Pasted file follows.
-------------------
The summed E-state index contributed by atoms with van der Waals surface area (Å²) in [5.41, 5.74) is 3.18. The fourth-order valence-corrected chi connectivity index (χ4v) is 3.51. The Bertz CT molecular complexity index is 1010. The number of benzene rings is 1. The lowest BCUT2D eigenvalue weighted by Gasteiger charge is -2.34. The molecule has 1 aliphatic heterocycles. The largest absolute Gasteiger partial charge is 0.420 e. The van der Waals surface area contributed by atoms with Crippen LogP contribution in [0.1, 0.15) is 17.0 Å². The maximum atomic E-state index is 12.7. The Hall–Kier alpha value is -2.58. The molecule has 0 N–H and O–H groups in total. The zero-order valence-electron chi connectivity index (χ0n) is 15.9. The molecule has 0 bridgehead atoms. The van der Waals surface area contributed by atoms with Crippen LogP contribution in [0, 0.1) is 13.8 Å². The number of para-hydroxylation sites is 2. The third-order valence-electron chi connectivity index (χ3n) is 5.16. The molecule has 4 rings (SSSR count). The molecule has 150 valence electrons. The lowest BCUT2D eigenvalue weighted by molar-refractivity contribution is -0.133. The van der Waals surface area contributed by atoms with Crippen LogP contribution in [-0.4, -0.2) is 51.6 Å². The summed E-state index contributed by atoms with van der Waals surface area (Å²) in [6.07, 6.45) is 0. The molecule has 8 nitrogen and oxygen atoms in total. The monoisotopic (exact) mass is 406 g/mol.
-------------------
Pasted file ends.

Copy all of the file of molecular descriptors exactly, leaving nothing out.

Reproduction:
The summed E-state index contributed by atoms with van der Waals surface area (Å²) in [5.41, 5.74) is 3.18. The fourth-order valence-corrected chi connectivity index (χ4v) is 3.51. The Bertz CT molecular complexity index is 1010. The number of benzene rings is 1. The lowest BCUT2D eigenvalue weighted by Gasteiger charge is -2.34. The molecule has 1 aliphatic heterocycles. The largest absolute Gasteiger partial charge is 0.420 e. The van der Waals surface area contributed by atoms with Crippen LogP contribution in [0.1, 0.15) is 17.0 Å². The maximum atomic E-state index is 12.7. The Hall–Kier alpha value is -2.58. The molecule has 0 N–H and O–H groups in total. The zero-order valence-electron chi connectivity index (χ0n) is 15.9. The molecule has 0 bridgehead atoms. The van der Waals surface area contributed by atoms with Crippen LogP contribution in [0, 0.1) is 13.8 Å². The number of para-hydroxylation sites is 2. The third-order valence-electron chi connectivity index (χ3n) is 5.16. The molecule has 4 rings (SSSR count). The molecule has 150 valence electrons. The lowest BCUT2D eigenvalue weighted by molar-refractivity contribution is -0.133. The van der Waals surface area contributed by atoms with Crippen LogP contribution in [-0.4, -0.2) is 51.6 Å². The summed E-state index contributed by atoms with van der Waals surface area (Å²) in [6.07, 6.45) is 0. The molecule has 8 nitrogen and oxygen atoms in total. The monoisotopic (exact) mass is 406 g/mol.